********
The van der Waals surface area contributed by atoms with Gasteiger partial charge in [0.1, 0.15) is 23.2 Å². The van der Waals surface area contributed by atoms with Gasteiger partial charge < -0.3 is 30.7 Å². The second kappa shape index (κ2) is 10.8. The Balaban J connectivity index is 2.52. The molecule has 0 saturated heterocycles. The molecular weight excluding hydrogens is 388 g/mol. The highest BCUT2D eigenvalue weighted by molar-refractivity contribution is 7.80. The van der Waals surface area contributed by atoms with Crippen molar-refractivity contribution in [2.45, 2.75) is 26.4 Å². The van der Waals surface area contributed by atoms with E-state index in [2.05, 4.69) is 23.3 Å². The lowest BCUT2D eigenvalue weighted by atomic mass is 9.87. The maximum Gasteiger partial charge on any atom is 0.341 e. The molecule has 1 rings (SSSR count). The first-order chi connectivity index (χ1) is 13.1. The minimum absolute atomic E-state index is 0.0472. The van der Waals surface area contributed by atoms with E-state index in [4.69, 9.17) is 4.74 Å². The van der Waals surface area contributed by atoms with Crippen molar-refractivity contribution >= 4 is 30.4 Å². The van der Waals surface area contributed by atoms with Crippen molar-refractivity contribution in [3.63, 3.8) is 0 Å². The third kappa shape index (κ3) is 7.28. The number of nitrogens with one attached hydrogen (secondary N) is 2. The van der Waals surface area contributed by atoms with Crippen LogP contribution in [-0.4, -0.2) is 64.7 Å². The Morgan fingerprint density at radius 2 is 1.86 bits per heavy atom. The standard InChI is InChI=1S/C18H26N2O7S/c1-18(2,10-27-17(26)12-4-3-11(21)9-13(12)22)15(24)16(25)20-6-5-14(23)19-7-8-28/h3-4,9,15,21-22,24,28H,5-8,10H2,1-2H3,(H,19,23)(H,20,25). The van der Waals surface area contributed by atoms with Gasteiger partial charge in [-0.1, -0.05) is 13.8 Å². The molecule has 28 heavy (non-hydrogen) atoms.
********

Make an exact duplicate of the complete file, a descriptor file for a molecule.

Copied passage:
The van der Waals surface area contributed by atoms with Gasteiger partial charge in [0.1, 0.15) is 23.2 Å². The van der Waals surface area contributed by atoms with Gasteiger partial charge < -0.3 is 30.7 Å². The second kappa shape index (κ2) is 10.8. The Balaban J connectivity index is 2.52. The molecule has 0 saturated heterocycles. The molecular weight excluding hydrogens is 388 g/mol. The highest BCUT2D eigenvalue weighted by molar-refractivity contribution is 7.80. The van der Waals surface area contributed by atoms with Crippen molar-refractivity contribution in [2.45, 2.75) is 26.4 Å². The van der Waals surface area contributed by atoms with E-state index in [2.05, 4.69) is 23.3 Å². The lowest BCUT2D eigenvalue weighted by atomic mass is 9.87. The maximum Gasteiger partial charge on any atom is 0.341 e. The molecule has 1 rings (SSSR count). The first-order chi connectivity index (χ1) is 13.1. The minimum absolute atomic E-state index is 0.0472. The van der Waals surface area contributed by atoms with E-state index in [4.69, 9.17) is 4.74 Å². The van der Waals surface area contributed by atoms with Crippen molar-refractivity contribution >= 4 is 30.4 Å². The van der Waals surface area contributed by atoms with Crippen molar-refractivity contribution in [3.63, 3.8) is 0 Å². The third kappa shape index (κ3) is 7.28. The number of nitrogens with one attached hydrogen (secondary N) is 2. The van der Waals surface area contributed by atoms with Crippen LogP contribution in [-0.4, -0.2) is 64.7 Å². The Morgan fingerprint density at radius 2 is 1.86 bits per heavy atom. The standard InChI is InChI=1S/C18H26N2O7S/c1-18(2,10-27-17(26)12-4-3-11(21)9-13(12)22)15(24)16(25)20-6-5-14(23)19-7-8-28/h3-4,9,15,21-22,24,28H,5-8,10H2,1-2H3,(H,19,23)(H,20,25). The van der Waals surface area contributed by atoms with Gasteiger partial charge in [-0.1, -0.05) is 13.8 Å². The molecule has 28 heavy (non-hydrogen) atoms.